The Intelligent Aerospace take:
February 22, 2019-Kiernan, who chairs the master of science in unmanned systems program at Embry-Riddle Aeronautical University, who herself is a pilot of both manned and unmanned aircraft, explains how a collision between a drone and a passenger craft could result in tragedy.
While hobbyist UAS pilots should know the FAA rules for operating their aircraft, a recent study by Embry-Riddle observed Daytona International for a period of two weeks and noted that 7% of drone flights exceeded the FAA altitude limit of 400 feet, and 21% exceeded the recommended maximum altitude for the area in which they were operating. Also, 8 drones were detected within a mile of the center of the airport.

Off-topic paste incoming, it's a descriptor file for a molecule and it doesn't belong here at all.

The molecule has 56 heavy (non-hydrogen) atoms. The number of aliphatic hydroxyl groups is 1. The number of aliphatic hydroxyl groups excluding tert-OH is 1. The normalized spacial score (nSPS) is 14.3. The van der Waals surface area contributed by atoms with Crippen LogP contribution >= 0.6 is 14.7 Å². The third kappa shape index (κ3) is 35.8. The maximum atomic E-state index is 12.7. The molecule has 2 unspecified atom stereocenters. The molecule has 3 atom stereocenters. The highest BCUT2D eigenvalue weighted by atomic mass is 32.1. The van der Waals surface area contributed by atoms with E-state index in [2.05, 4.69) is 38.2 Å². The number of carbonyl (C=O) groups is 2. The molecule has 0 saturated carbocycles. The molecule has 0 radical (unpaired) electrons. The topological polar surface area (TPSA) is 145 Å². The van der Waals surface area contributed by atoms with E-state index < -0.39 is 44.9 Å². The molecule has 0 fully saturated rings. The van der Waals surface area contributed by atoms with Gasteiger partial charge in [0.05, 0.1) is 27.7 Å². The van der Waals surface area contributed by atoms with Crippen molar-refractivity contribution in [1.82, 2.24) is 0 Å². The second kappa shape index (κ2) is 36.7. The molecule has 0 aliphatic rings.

"For perspective, in that same time period, there were about 11,500 aircraft takeoffs or landings at that airport. By comparison, 8 drones isn’t much. On the other hand, that’s a lot of airplanes in the sky and a lot of potential conflicts," Kiernan said, and noted that "geofencing" restricted areas could help warn pilots that they are operating in off-limit areas, or possibly even prevent drones from flying there at all.
Jamie Whitney, Associate Editor
Ready to make a purchase? Search the Intelligent Aerospace Buyer's Guide for companies, new products, press releases, and videos